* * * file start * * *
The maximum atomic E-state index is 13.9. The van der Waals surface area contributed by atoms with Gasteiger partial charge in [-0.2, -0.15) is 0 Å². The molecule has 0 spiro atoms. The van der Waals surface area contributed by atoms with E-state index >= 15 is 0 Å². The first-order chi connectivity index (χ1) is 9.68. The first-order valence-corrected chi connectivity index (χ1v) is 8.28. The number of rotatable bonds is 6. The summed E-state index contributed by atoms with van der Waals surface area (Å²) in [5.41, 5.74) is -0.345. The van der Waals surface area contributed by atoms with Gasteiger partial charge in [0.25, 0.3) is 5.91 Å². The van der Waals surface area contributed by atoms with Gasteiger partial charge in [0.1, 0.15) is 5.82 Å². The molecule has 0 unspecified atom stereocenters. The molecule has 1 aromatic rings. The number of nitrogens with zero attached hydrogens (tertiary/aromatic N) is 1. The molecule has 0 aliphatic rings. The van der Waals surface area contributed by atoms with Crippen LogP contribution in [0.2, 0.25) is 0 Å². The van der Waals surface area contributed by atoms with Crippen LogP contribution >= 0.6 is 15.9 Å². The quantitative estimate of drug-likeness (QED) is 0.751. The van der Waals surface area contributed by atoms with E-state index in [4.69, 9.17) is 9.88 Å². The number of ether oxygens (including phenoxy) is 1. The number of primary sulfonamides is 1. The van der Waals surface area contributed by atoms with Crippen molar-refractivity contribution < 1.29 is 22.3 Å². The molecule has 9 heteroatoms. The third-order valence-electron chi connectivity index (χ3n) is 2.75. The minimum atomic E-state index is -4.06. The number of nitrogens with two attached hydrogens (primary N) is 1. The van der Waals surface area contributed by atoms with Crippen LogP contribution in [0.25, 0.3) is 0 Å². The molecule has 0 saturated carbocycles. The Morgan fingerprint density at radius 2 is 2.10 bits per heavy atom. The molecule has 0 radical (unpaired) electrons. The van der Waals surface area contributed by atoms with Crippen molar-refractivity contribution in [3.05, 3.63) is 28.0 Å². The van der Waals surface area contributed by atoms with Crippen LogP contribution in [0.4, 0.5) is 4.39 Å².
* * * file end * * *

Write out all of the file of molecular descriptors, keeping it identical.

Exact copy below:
The maximum atomic E-state index is 13.9. The van der Waals surface area contributed by atoms with Gasteiger partial charge in [-0.2, -0.15) is 0 Å². The molecule has 0 spiro atoms. The van der Waals surface area contributed by atoms with E-state index >= 15 is 0 Å². The first-order chi connectivity index (χ1) is 9.68. The first-order valence-corrected chi connectivity index (χ1v) is 8.28. The number of rotatable bonds is 6. The summed E-state index contributed by atoms with van der Waals surface area (Å²) in [5.41, 5.74) is -0.345. The van der Waals surface area contributed by atoms with Gasteiger partial charge in [0.25, 0.3) is 5.91 Å². The van der Waals surface area contributed by atoms with Gasteiger partial charge in [0.1, 0.15) is 5.82 Å². The molecule has 0 unspecified atom stereocenters. The molecule has 1 aromatic rings. The number of nitrogens with zero attached hydrogens (tertiary/aromatic N) is 1. The molecule has 0 aliphatic rings. The van der Waals surface area contributed by atoms with Crippen LogP contribution in [0.2, 0.25) is 0 Å². The van der Waals surface area contributed by atoms with Crippen LogP contribution >= 0.6 is 15.9 Å². The quantitative estimate of drug-likeness (QED) is 0.751. The van der Waals surface area contributed by atoms with E-state index in [4.69, 9.17) is 9.88 Å². The number of ether oxygens (including phenoxy) is 1. The number of primary sulfonamides is 1. The van der Waals surface area contributed by atoms with Crippen molar-refractivity contribution < 1.29 is 22.3 Å². The molecule has 9 heteroatoms. The third-order valence-electron chi connectivity index (χ3n) is 2.75. The minimum atomic E-state index is -4.06. The number of nitrogens with two attached hydrogens (primary N) is 1. The van der Waals surface area contributed by atoms with Crippen LogP contribution in [0.25, 0.3) is 0 Å². The molecule has 0 saturated carbocycles. The Morgan fingerprint density at radius 2 is 2.10 bits per heavy atom. The molecule has 0 radical (unpaired) electrons. The van der Waals surface area contributed by atoms with Crippen molar-refractivity contribution in [3.05, 3.63) is 28.0 Å². The van der Waals surface area contributed by atoms with Crippen LogP contribution in [0.4, 0.5) is 4.39 Å².